Each serial shift register block 274 outputs to a corresponding parallel shift register block 276 respectively associated with each column, or each row, in each stack. The parallel shift register blocks produce parallel bitstreams that are input to each of the column and row switching selector blocks 278, 280 in the respective PUFs. For instance, as shown in FIG. 30, the parallel shift register 276 associated with the serial shift register 274 for the rows in the left stack outputs four parallel bitstreams to the four row selector switching blocks 280, each receiving one of the parallel bitstreams from the shift register block for the rows in that stack. Likewise, the parallel shift register block 276 associated with the serial shift register 274 for the columns in the left stack outputs four parallel bitstreams to the four columns selector switching blocks 278, each receiving one of the parallel bitstreams from the shift register block for the columns in that stack. The parallel shift register blocks 276 associated with the serial shift register 274 for the rows and columns in the right stack are configured and associated analogously.
Each primitive block 140, 200, 240, 250 preferably includes a digital/analog circuit (DAC) 282 coupled to the column selector switching circuitry (in this example arrangement) 278 for providing a bias, as disclosed above, in response to bit input. Further, each primitive block includes peripheral circuitry 286 and an auxiliary selector 288 for, respectively, reading output currents and for selecting columns (in this example arrangement) in response to a bit input (e.g., from the input challenge). Example operation of the peripheral circuitry 286 is provided above.
The second RAF-PUF layer includes a single primitive block 140, 200, 240, 250, including one main array and one auxiliary array of floating-gate flash memory cells, and an associated row selector circuitry block 280 and column selector 278 circuitry block. A hidden shift register 290 provided between the first and second RAF-PUF layers receives the output bits from the peripheral circuitry 286 for each of the primitive blocks in the first RAF-PUF layer, and outputs a bitstream to the row selector circuitry block 280 and the column selector circuitry block 278 in the primitive block in the second RAF-PUF layer. Peripheral circuitry for the primitive block in the second RAF-PUF layer outputs a bit. The output bits are received by an output shift register, which includes a parallel shift register 292. The output shift register produces a bit output. Programming and clock management circuitry blocks, as well as a power profile jammer block, example operations of which will be explained below, are provided in the example architecture.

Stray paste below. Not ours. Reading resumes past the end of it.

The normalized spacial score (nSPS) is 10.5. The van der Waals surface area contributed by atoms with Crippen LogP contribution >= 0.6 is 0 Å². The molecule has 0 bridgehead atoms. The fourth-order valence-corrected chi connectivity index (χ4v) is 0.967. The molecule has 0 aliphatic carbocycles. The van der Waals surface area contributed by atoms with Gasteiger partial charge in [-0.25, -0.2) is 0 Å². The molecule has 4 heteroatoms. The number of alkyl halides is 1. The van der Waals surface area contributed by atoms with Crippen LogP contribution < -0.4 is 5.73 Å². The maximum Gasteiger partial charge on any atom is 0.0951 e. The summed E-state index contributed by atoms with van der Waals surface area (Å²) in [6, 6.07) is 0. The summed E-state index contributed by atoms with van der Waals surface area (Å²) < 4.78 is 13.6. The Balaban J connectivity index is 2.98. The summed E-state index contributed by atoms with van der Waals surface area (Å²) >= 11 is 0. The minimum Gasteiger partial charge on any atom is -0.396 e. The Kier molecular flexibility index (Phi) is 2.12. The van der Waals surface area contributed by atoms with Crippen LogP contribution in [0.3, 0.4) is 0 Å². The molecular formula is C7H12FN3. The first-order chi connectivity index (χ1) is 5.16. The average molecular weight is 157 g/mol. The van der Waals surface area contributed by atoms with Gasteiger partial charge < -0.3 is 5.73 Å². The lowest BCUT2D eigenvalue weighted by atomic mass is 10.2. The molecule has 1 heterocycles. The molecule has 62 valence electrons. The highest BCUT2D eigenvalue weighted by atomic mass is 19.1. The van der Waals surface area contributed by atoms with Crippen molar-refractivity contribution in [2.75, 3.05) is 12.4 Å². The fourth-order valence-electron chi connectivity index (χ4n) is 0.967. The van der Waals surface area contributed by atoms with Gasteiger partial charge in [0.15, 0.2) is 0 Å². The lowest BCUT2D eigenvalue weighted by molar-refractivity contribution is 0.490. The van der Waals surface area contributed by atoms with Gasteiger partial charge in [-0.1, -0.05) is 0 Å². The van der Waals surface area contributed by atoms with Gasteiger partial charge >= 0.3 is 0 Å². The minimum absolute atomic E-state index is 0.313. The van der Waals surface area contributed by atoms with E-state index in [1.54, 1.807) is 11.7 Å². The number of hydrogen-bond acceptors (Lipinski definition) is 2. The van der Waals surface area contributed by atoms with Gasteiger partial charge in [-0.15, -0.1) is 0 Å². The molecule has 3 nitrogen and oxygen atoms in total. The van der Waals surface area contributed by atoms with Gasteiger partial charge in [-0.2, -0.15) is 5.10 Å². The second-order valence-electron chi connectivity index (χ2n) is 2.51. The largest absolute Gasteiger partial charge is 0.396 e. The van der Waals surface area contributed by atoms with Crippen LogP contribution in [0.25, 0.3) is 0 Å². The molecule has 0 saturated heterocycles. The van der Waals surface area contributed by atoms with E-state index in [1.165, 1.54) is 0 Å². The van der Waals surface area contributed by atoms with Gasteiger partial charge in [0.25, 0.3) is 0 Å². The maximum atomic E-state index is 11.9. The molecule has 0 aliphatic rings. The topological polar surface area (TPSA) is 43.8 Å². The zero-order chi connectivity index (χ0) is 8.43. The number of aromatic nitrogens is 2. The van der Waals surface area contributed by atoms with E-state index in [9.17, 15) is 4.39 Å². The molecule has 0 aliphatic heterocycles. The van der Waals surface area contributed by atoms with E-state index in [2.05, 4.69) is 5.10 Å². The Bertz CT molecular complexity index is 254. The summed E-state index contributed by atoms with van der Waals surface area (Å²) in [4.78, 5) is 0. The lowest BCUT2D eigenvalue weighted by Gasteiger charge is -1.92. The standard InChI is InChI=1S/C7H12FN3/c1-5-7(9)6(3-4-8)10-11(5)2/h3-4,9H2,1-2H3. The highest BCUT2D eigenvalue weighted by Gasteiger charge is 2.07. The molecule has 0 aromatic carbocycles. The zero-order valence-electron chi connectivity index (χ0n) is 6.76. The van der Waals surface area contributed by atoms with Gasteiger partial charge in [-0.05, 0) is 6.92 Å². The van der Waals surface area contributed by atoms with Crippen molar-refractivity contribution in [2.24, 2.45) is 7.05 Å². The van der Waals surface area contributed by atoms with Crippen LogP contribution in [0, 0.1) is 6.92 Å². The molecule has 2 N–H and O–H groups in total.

FIG. 31 shows example design parameters for the TDM architecture 270 shown in FIG. 30. Used as a cryptographic integrated circuit, this example architecture 270 can provide reliable immunity toward multifarious adversarial attacking methods including, for instance, emulation, side channel, fault injection, and invasive attacks. Operation of the example architecture 270 is unpredictable and effectively impossible to emulate. Such example architectures 270 are embeddable in standard CMOS silicon process integrated circuits, and have a versatile configuration. The peripheral circuitry can be used to customize or optimize performance for various applications. Example programming of the architecture 270 uses low-noise on-chip current readout circuitry and parallel programming topology. Example architectures 270 are scalable, can have a relatively low power dissipation during operation, suitable estimated processing speed, and a low footprint (as a nonlimiting example, 3.4 mm2, excluding bonding pads).